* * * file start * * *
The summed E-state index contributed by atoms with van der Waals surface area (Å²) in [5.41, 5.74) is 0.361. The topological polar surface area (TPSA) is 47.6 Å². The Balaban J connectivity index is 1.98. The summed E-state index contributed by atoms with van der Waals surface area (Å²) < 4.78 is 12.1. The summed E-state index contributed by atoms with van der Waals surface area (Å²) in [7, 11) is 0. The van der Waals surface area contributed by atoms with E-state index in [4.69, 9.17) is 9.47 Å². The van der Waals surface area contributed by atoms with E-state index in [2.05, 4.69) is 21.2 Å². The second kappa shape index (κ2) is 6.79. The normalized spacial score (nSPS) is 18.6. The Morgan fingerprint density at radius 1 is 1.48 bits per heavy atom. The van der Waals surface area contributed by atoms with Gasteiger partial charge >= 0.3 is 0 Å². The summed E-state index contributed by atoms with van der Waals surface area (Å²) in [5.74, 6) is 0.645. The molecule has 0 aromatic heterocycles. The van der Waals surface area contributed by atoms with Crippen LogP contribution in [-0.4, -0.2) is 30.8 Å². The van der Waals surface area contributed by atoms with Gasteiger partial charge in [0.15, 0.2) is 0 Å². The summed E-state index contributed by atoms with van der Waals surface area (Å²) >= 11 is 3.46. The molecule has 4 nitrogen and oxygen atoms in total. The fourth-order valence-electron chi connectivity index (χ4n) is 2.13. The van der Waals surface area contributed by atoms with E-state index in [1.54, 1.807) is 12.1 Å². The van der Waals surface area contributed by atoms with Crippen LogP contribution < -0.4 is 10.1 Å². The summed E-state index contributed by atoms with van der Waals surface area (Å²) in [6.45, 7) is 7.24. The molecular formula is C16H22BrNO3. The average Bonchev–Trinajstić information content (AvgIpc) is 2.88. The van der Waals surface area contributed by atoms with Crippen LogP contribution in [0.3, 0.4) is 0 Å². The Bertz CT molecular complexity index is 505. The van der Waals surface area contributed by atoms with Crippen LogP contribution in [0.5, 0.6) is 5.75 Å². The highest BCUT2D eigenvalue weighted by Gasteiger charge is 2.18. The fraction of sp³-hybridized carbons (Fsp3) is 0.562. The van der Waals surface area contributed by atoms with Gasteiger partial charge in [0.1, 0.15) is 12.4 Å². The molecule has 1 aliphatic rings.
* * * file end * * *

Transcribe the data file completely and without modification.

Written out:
The summed E-state index contributed by atoms with van der Waals surface area (Å²) in [5.41, 5.74) is 0.361. The topological polar surface area (TPSA) is 47.6 Å². The Balaban J connectivity index is 1.98. The summed E-state index contributed by atoms with van der Waals surface area (Å²) < 4.78 is 12.1. The summed E-state index contributed by atoms with van der Waals surface area (Å²) in [7, 11) is 0. The van der Waals surface area contributed by atoms with E-state index in [4.69, 9.17) is 9.47 Å². The van der Waals surface area contributed by atoms with E-state index in [2.05, 4.69) is 21.2 Å². The second kappa shape index (κ2) is 6.79. The normalized spacial score (nSPS) is 18.6. The Morgan fingerprint density at radius 1 is 1.48 bits per heavy atom. The van der Waals surface area contributed by atoms with Gasteiger partial charge >= 0.3 is 0 Å². The summed E-state index contributed by atoms with van der Waals surface area (Å²) in [5.74, 6) is 0.645. The molecule has 0 aromatic heterocycles. The van der Waals surface area contributed by atoms with Crippen LogP contribution in [-0.4, -0.2) is 30.8 Å². The van der Waals surface area contributed by atoms with Gasteiger partial charge in [0.15, 0.2) is 0 Å². The summed E-state index contributed by atoms with van der Waals surface area (Å²) >= 11 is 3.46. The molecule has 4 nitrogen and oxygen atoms in total. The fourth-order valence-electron chi connectivity index (χ4n) is 2.13. The van der Waals surface area contributed by atoms with E-state index in [1.54, 1.807) is 12.1 Å². The van der Waals surface area contributed by atoms with Crippen LogP contribution < -0.4 is 10.1 Å². The summed E-state index contributed by atoms with van der Waals surface area (Å²) in [6.45, 7) is 7.24. The molecular formula is C16H22BrNO3. The average Bonchev–Trinajstić information content (AvgIpc) is 2.88. The van der Waals surface area contributed by atoms with Crippen LogP contribution in [0.3, 0.4) is 0 Å². The Bertz CT molecular complexity index is 505. The van der Waals surface area contributed by atoms with Crippen LogP contribution in [0.5, 0.6) is 5.75 Å². The highest BCUT2D eigenvalue weighted by Gasteiger charge is 2.18. The fraction of sp³-hybridized carbons (Fsp3) is 0.562. The van der Waals surface area contributed by atoms with Gasteiger partial charge in [0.1, 0.15) is 12.4 Å². The molecule has 1 aliphatic rings.